I suppose we all conform to what we think we should be rather than what we naturally are. My late, and very wise Granny used to tell me to say in the mirror, “I’m glad I’m me”. And I think she is right J



  1. Frankie

    March 21, 2015 at 1:29 am

    A really interesting article – i can actually identify massively with your gf. I like to wear boys clothes despite my figure really not being that boyish, and have trouble at times finding suits that fit right. I really wanna get my hair cut like a guy’s but am in the same dilemma about where to go. Several times I’ve been told in stores ” we do have ladies wear downstairs” or whatever, or “is this a gift?” when buying a men’s shirt. I am very much a woman but just don’t want to look like the society’s idea of one!

  2. Michelle

    July 25, 2016 at 6:33 am

    In advance, I wanted to say contra Frankie is that I don’t go in to get a “boy’s” hair cut, I go in to get “my” hair cut: short back and sides. But if I go to a hairdresser, I get charged as pertaining to my sex: a female. I was told that this was because women need more conversation, not a blow wave. I prefer your theory.

    But to my main reason for commenting. Your description of clothes comes from ignorance I suspect. I, as a butchish person but more androgynous, choose men’s clothes over woman’s because they fit better: they are baggy. We choose men’s clothes for the freedom of movement they allow. We choose men’s clothes because women’s clothes limit in some way. For example, I choose natural Fibre for my clothes and mostly I find natural Fibre is used more in men’s clothing. Another reason, not only are women’s clothes made out of synthetics, they are tight and, as with must synthetics, they don’t give so restrict your movements.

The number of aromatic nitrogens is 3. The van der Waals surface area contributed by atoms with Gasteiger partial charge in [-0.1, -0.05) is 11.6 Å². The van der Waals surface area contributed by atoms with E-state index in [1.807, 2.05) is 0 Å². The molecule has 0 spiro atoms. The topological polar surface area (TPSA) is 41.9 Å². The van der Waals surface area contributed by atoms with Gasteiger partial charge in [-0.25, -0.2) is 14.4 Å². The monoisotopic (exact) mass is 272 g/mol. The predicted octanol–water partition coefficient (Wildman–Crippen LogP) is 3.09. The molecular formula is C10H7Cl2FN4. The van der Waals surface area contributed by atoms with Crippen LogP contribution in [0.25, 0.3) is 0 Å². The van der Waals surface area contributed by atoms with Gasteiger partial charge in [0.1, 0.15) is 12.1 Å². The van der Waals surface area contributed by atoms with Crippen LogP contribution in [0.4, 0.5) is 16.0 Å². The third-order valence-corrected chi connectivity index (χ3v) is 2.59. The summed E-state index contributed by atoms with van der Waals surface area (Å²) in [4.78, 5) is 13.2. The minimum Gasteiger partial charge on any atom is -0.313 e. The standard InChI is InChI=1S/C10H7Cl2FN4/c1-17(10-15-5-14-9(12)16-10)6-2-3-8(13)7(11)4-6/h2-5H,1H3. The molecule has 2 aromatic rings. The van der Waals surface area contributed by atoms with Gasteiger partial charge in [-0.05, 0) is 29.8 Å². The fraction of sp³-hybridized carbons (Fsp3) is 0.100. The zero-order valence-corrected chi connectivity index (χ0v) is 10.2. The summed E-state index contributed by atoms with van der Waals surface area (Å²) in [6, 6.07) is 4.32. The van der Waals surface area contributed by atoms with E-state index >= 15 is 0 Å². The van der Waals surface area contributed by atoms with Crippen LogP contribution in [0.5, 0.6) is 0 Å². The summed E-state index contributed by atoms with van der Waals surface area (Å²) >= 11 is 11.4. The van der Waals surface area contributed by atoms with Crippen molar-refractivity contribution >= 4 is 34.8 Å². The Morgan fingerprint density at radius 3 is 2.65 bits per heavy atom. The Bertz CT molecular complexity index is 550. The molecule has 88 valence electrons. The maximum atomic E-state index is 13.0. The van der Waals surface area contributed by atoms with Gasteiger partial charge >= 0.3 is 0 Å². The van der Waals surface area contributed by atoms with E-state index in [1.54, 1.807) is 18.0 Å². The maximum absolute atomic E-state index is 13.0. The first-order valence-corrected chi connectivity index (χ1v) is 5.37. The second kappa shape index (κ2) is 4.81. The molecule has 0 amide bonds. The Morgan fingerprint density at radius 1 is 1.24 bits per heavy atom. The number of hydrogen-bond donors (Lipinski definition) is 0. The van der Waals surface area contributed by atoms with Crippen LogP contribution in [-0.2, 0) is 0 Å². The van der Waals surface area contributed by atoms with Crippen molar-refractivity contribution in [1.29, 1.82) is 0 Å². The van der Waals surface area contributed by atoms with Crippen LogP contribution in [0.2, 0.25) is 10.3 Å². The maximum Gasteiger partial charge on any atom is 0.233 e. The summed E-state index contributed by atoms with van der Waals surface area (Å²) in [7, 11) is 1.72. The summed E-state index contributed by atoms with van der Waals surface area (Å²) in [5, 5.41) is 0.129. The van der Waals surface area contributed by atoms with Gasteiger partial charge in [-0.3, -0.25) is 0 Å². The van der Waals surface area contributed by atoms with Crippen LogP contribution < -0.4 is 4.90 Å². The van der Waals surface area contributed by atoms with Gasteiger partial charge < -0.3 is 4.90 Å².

Another point I wanna make is i think you confuse butch with androgynous. With butch, one tends to look more masculine. However, with androgynous one can’t tell if one is male or female because they look like both so feminine as well as masculine. I think you need to correct this because you have platform, you have audience, and presently you are misrepresentating. An androgynous person may be questioned by some presumptive arsehole but only if they were expressing the other gender. I think you are confused because you ID your girlfriend as female not male so why is she going against the norm and trying to use a men’s toilet in a space where it is unusual to do so?

    Also, ought we conform or be naturally who we are, is a question you ask. There is nothing natural about who we are: every bit of our personality is informed by our environment from the moment of conception we adjust and adapt, learn and incorporate into our being, which is all what we humans are: Human being.

    Other than that mostly I enjoy the articles on this website even if i disagree with some of them.